Thoughts & Quotes of

the letter and you will be brought to the beginning of the thoughts beginning with that letter.


John Stuart Mill thought to make a "distinction between the laws of the Production of Wealth, which are real laws of nature, dependent on the properties of objects, and the modes of its Distribution, which, subject to certain conditions, depend on human will. The common run of political economists confuse these together, under the designation of economic laws, which they deem incapable of being defeated or modified by human effort ..." On this, Mill was in error. The "real laws of nature" to which he refers, create wealth by its incentive of possessing wealth: you cannot redistribute wealth by "human will" without directly and proportionally impacting on its creation. As for "laws of the Production" and "modes of its Distribution" that "political economists confuse these together": well, there is but one engine in the economy: the rule (law) is that people make the effort because there is something in it for them. How can one suppose that people, as a general rule, will work, when the product of their work will be distributed by another's "human will." Its a lovely socialist dream, which has not and cannot work. [Quotes from JSM's Autobiography.]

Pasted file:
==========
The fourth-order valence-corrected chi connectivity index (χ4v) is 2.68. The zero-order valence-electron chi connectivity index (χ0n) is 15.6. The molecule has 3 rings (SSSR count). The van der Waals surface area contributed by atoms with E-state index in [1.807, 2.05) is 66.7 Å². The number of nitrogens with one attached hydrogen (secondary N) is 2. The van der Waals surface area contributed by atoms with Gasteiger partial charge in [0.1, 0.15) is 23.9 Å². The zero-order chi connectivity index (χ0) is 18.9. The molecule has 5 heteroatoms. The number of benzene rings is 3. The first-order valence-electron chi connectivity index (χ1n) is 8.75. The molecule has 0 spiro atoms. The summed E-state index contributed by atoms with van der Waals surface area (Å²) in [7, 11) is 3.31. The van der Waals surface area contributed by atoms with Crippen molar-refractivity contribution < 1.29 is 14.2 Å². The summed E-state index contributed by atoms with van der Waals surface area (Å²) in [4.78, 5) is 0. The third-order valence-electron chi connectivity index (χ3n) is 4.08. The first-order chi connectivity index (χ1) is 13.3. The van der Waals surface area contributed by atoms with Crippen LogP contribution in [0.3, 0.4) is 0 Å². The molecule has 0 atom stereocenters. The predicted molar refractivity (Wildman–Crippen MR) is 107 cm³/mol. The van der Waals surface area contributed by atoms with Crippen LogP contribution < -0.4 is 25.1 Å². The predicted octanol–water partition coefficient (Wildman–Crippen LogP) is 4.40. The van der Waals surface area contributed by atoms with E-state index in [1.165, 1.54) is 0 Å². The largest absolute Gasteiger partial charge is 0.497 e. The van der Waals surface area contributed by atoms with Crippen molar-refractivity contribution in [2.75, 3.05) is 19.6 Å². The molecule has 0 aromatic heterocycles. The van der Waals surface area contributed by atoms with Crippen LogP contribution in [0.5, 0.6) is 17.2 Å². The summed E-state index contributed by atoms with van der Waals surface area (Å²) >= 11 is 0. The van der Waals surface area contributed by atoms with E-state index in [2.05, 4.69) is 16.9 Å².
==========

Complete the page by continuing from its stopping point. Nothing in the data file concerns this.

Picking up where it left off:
¶ "The only safe rule is found in the self-adjusting meter of demand and supply. Do not legislate. Meddle and you snap the sinews with your sumptuary laws. Give no bounties, make equal laws, secure life and property, and you need not give alms. Open the doors of opportunity to talent and virtue and they do themselves justice, and property rushes from the idle and imbecile to the industrious, brave and persevering." [Emerson, as quoted by Paul Johnson in his work, Intellectuals (New York: Harper & Row, 1988), p 142.]